.) I think one may discover mine discovered by chance, would vestiges of this ancient custom, in cafily afford and furnish out that the fable of the Twelve Peers of flight magnificence; of which France, and in the establishment the Edda has here preserved a of Twelve Jurymen in England, faint remembrance. ! who are the proper Judges, according to the ancient laws of (E) “ Dwell ... among the that country. T.'
“ rocks.”] This passage deserves
attention. We may discover here Named the Golden one effect of that ignorant preju" Age.”] This Golden Age of dice, which hath made us for fo the Edda is not worthy to be many years regard all arts and compared with that of the Greek handicrafts, as the occupation of poets ; but in return, it may per- mean people and saves. Our haps have this advantage over the Celtic and Gothic ancestors, other, that it is not altogether whether Germans, Scandinavians without real existence. There is or Gauls, imagining there was no doubt but this Mythology, like something magical, and beyond all others, perpetually confounds the reach of man in • mechanic' the natural Deities, with those skill and industry, could scarcely persons who were only deified by believe that an able artist was one men, and to whom were ascribed of their own species, or descended VOL 11. E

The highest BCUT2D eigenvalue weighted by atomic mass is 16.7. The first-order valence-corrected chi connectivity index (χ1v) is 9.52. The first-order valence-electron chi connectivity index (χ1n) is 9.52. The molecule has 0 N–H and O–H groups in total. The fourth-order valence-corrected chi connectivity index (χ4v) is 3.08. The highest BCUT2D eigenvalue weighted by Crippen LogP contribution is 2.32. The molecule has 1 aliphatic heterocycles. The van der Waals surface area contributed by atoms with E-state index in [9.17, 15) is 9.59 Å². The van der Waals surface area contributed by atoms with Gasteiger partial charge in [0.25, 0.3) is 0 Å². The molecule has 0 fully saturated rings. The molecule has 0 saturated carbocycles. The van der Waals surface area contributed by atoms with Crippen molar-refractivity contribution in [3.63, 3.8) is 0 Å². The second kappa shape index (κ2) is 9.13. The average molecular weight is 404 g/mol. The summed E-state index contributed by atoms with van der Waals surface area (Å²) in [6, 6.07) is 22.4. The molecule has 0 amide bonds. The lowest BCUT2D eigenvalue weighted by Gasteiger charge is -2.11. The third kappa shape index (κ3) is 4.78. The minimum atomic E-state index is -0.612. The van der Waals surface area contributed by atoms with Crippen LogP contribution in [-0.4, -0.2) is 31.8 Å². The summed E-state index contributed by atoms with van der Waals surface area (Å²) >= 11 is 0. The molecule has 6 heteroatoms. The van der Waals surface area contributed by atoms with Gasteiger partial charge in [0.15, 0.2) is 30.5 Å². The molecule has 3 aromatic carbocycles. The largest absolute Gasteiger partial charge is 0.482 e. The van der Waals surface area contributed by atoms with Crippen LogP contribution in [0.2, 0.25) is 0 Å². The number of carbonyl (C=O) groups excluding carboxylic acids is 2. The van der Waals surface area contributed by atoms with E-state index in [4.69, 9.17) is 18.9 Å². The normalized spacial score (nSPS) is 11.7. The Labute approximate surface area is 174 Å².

from the fame common origin. ther swords, nor conjuration: This, it must be granted, was a could make any impression. They very foolish conceit; but let us were possessed of caverns, full of consider what might pollibly faci- treasure, intirely at their own dif.. litate the entrance of it into their posal. This, to observe by the minds. There was perhaps some bye, hath given birth to one of neighbouring people, which bor- the Cabalistic doctrines, which is dered upon one of the Celtic or perhaps only one of the branchesGothic' tribes; and which, al- of the ancient northern theology*. though less warlike than them. As the dwarfs were feeble, and but selves, and much inferior in of small courage; they were supstrength and stature, might yet, posed to be crafty, full of artifice excel them in dexterity, and ad- and deceit. This, which in the dicting themselves to manual arts, old romances is called DISLOYALmight carry on a commerce with ty, is the character always given them sufficiently extensive, to have them in those fabulous narratives. the fame of it spread pretty far. All these fancies having received All these circumstances will agree the seal of time and universal conwell enough with the Laplanders: sent, could be no longer contested ; who are still as famous for their and it was the business of the magic, as remarkable for the low- poets to assign a fit origin for such ness of their stature; pacific, even ungracious beings. This was done to a degree of cowardice; but of in their pretended rise from the a mechanic.industry, which for- dead carcase of a great Giant. merly must have appeared very The Dwarfs at first were only the considerable. The storics that maggots, engendered there by its were invented concerning this putrifaction : afterwards the Gods people, passing through the mouths bestowed upon them understand. of fo many ignorant relators,would ing and cunning. By this fiction foon acquire all the degrees of the the northern warriors justified marvellous, of which they were their contempt of them, and at fufceptible. Thus the Dwarf's the same time accounted for their foon became, (as all know, who small stature, their industry, and have dipt but a little into the an- their supposed propensity for in'cient romances) the forgers of en- habiting caves and clefts of the chanted armour, upon which nei- rocks. After all, the notion is